The Minsc policy is significantly easier for most developers to analyze and it’s able to take advantage of miniscript to transform the policy into a moderately smaller script than the original hand-crafted script.

Recently transcribed talks and conversations

Bitcoin Transcripts is the home for transcripts of technical Bitcoin presentations and discussions. In this monthly feature, we highlight a selection of the transcripts from the previous month.

  • RaspiBlitz full node: Rootzoll and Openoms appeared on Potzblitz to present the RaspiBlitz, a Bitcoin and Lightning Network full node built on a Raspberry Pi (but also compatible with other hardware). Openoms explored some of the apps and services you can install on your RaspiBlitz such as ThunderHub and Balance of Satoshis. Rootzoll explained how the IP2TOR subscription service addresses the challenge of connecting a mobile wallet to a RaspiBlitz full node running on a home network. (transcript, video, slides)

  • Chicago meetup discussion: Anonymized participants discussed various Lightning Network attacks including flood and loot, fee blackmail, transaction pinning, preimage denial (see Newsletter #95) and time dilation (see Newsletter #101). In light of these various attacks of varying severities it was debated what current users should do to protect themselves on the Lightning Network and longer term what sufficient mitigations would be. Some solutions such as package relay, anchor outputs and rearchitecting the Bitcoin Core mempool are being worked on—but more work will be required at both the onchain layer and the Lightning layer in the coming months and years. (transcript)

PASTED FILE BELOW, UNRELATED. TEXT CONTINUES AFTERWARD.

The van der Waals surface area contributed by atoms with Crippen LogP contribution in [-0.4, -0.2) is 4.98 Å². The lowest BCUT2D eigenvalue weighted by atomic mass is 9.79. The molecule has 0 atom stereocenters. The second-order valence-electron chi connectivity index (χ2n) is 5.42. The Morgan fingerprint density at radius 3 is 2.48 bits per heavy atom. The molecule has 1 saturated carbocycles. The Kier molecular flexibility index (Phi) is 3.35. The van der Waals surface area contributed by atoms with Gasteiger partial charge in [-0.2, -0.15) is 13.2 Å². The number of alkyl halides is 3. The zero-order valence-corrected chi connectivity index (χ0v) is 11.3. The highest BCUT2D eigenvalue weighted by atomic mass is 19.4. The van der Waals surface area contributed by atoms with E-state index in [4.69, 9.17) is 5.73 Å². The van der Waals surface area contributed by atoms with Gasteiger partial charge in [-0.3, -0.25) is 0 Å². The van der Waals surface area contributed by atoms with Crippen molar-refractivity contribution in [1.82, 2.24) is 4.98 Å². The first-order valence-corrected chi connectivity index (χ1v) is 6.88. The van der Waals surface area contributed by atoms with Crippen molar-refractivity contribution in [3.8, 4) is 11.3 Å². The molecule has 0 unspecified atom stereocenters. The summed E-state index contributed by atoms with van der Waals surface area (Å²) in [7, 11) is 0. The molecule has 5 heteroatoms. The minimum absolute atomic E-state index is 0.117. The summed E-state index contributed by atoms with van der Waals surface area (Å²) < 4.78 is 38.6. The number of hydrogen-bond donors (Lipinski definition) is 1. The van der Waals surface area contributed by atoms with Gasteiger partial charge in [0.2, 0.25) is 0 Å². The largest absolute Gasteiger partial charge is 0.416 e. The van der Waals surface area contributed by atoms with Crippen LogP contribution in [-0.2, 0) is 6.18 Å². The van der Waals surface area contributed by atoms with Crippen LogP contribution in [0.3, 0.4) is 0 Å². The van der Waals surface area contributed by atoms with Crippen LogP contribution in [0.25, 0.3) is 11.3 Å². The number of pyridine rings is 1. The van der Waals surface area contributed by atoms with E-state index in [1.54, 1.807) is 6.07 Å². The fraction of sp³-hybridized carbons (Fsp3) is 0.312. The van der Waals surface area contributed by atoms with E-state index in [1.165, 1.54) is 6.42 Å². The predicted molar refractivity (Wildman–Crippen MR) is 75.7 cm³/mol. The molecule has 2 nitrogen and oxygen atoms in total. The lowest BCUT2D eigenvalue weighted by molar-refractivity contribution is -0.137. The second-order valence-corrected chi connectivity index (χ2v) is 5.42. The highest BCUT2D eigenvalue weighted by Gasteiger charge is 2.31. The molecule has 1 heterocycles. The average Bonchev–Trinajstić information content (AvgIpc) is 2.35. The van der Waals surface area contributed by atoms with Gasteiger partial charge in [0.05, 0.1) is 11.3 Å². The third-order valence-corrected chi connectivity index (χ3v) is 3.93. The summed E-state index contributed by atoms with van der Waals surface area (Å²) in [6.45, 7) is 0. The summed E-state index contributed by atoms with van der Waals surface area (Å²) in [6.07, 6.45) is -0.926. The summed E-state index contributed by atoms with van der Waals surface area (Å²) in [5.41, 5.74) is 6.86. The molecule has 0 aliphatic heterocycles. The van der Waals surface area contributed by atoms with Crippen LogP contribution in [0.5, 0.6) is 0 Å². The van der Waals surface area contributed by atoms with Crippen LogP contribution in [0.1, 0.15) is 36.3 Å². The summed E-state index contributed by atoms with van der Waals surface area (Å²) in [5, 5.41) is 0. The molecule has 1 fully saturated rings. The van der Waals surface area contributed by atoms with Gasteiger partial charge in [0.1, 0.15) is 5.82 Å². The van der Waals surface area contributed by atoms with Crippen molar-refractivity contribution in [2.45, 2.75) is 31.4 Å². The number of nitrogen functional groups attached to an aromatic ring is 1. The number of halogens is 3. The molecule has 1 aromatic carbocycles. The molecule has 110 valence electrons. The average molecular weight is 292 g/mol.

• Sapio: Jeremy Rubin presented Sapio at Reckless VR in virtual reality. Sapio is a new high level programming language designed for building stateful smart contracts with OP_CHECKTEMPLATEVERIFY. Rubin used the case study of the recent timelock issue with Blockstream’s Liquid sidechain to explain how Sapio and OP_CHECKTEMPLATEVERIFY could theoretically have been utilized to prevent funds unintentionally moving to the 2-of-3 multisig emergency backup. (transcript, video, slides)

  • Sydney meetup discussion: Anonymized participants discussed resolved bugs in the Bitcoin Core build system over the past months and the future challenges of building and distributing Bitcoin Core binaries on MacOS in light of notarization requirements and Apple transitioning from Intel to ARM processors. Other topics included updates to the SIGHASH_ANYPREVOUT proposal, generalized Bitcoin-compatible channels, and the latest thinking on taproot activation. (transcript)